1. Using SFC (System File Checker) and DISM (Deployment Imaging Servicing and Management) to Repair Windows 8 & 10


2. Doing a Windows 10 Repair Install or Feature Update Using the Windows 10 ISO file


3. Doing a completely clean reinstall (options a & b are downloadable PDF files):

a) Completely Clean Win10 (Re)install Using MCT to Download Win10 ISO File

b) Completely Clean Win10 (Re)install Using MCT to Create a Bootable USB Drive

c) How to do a CLEAN Installation of Windows 10 (Tom’s Hardware Forums, with screen shots)

I never choose the “thermonuclear option,” the completely clean reinstall, until it's clear that this is the only viable option. I hate having to go through all the work of reconfiguring a machine from scratch if that can reasonably and safely be avoided.
 

britechguy

Commendable
Jul 2, 2019
1,480
239
1,340
162
All of what follows presumes any issue that is occurring is not secondary to a malicious infection. If you believe it is, then your first order of business should be attempting to exorcise your system of said infection. That’s a topic of its own and won’t be covered here.

Also, certain issues point to device drivers being the most likely source underlying them. If that’s the case make sure you have gotten the latest device drivers from either your computer’s OEM support pages or the OEM support pages for the component (e.g., video card, WiFi card, printer, etc.) and installed those and tested afterward.

If you are experiencing unexpected issues immediately or very shortly after any Windows update has been applied, then the first thing you should do is use the Windows 10 built-in capability to uninstall the latest update that’s suspected of causing the issue:

  • Open Settings, Update & Security. This should take you to the Windows Update Pane by default.
  • In the Windows Update Pane, locate the View update history control, and activate it.
  • In the View Update History dialog, locate the Uninstall updates link and activate it.
  • In the Installed Updates dialog, the updates will be listed in groupings, with the groups alphabetically ordered, and the items within each group ordered by date – most recently installed first (if no one has changed the defaults). In most cases, you’ll be looking to uninstall a Microsoft Windows update, and those are generally the final group. The number of updates available for uninstalling is shown in parentheses after the Microsoft Windows group name.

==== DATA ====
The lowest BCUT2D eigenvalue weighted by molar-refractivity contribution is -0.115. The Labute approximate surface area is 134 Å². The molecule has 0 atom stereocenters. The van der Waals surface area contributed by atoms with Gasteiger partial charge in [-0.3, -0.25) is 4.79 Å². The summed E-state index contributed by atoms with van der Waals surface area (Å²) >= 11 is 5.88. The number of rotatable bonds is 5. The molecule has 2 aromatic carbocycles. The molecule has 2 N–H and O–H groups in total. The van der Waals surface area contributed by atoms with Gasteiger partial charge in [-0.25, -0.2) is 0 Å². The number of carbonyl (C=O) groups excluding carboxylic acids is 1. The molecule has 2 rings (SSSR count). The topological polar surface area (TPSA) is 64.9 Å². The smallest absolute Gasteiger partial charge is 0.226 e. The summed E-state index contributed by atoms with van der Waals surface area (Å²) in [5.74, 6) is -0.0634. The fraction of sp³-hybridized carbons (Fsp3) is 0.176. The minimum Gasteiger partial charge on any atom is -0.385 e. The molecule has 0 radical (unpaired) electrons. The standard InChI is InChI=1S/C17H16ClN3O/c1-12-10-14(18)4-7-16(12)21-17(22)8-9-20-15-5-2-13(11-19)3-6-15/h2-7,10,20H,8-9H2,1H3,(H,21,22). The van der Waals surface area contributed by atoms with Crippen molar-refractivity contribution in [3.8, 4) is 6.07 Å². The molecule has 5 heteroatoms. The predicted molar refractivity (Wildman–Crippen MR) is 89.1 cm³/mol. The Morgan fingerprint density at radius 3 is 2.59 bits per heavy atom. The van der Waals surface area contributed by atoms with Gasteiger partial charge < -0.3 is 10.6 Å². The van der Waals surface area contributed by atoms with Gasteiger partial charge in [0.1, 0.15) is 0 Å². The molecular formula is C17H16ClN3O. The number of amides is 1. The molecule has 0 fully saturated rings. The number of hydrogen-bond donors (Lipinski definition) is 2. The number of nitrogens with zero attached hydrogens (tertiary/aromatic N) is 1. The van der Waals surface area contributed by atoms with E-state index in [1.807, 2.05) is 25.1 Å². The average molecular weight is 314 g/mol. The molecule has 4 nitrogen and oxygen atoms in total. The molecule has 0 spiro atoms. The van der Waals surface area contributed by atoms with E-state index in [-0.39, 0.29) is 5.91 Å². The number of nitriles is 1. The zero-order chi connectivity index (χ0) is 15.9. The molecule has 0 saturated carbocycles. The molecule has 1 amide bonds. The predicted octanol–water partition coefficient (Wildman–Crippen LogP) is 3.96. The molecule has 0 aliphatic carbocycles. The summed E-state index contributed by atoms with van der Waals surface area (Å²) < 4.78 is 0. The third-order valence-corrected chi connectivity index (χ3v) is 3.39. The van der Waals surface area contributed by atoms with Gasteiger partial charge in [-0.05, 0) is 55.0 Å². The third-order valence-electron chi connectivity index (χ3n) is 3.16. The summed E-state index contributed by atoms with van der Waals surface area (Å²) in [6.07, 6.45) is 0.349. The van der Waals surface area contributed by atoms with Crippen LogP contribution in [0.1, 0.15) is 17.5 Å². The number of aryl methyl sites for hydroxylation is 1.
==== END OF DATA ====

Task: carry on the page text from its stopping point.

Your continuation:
• Almost all Windows Updates will have a KB number associated with them, and if you know that use this as what you search on for the actual update. Select it.
  • Activate the Uninstall button located above the list of updates, and the selected update will be uninstalled.
If it’s not an update that’s suspected of causing an issue, there are other steps you can take. Before going any further, it must be noted that a repair install (or feature update, when those are being done) allows one to keep all of one's files and apps (desktop/installed and store varieties). This is in complete contrast to a Reset (which allows either keeping just one’s files or wiping everything), or a Refresh/Fresh Start or Completely Clean Reinstall, both of which wipe everything.

My standard advice, in virtually all cases, (and presuming any potential infection has already been addressed, first) is trying the following, in the order specified. If the issue is fixed by option one then there's no need to go further. Stop whenever your issue is fixed:

1. Using SFC (System File Checker) and DISM (Deployment Imaging Servicing and Management) to Repair Windows 8 & 10


2. Doing a Windows 10 Repair Install or Feature Update Using the Windows 10 ISO file


3. Doing a completely clean reinstall (options a & b are downloadable PDF files):

a) Completely Clean Win10 (Re)install Using MCT to Download Win10 ISO File

b) Completely Clean Win10 (Re)install Using MCT to Create a Bootable USB Drive

c) How to do a CLEAN Installation of Windows 10 (Tom’s Hardware Forums, with screen shots)

I never choose the “thermonuclear option,” the completely clean reinstall, until it's clear that this is the only viable option. I hate having to go through all the work of reconfiguring a machine from scratch if that can reasonably and safely be avoided.
 
Sep 30, 2019
2
0
10
0
I’m sure it’s not a virus, malware, or anything like that.

It feels like it’s a driver issue and I thought resetting the PC back to factory would work out in my favor but it just messed the Mic up.

It’s just weird how I can’t use audio enhancements anymore is all.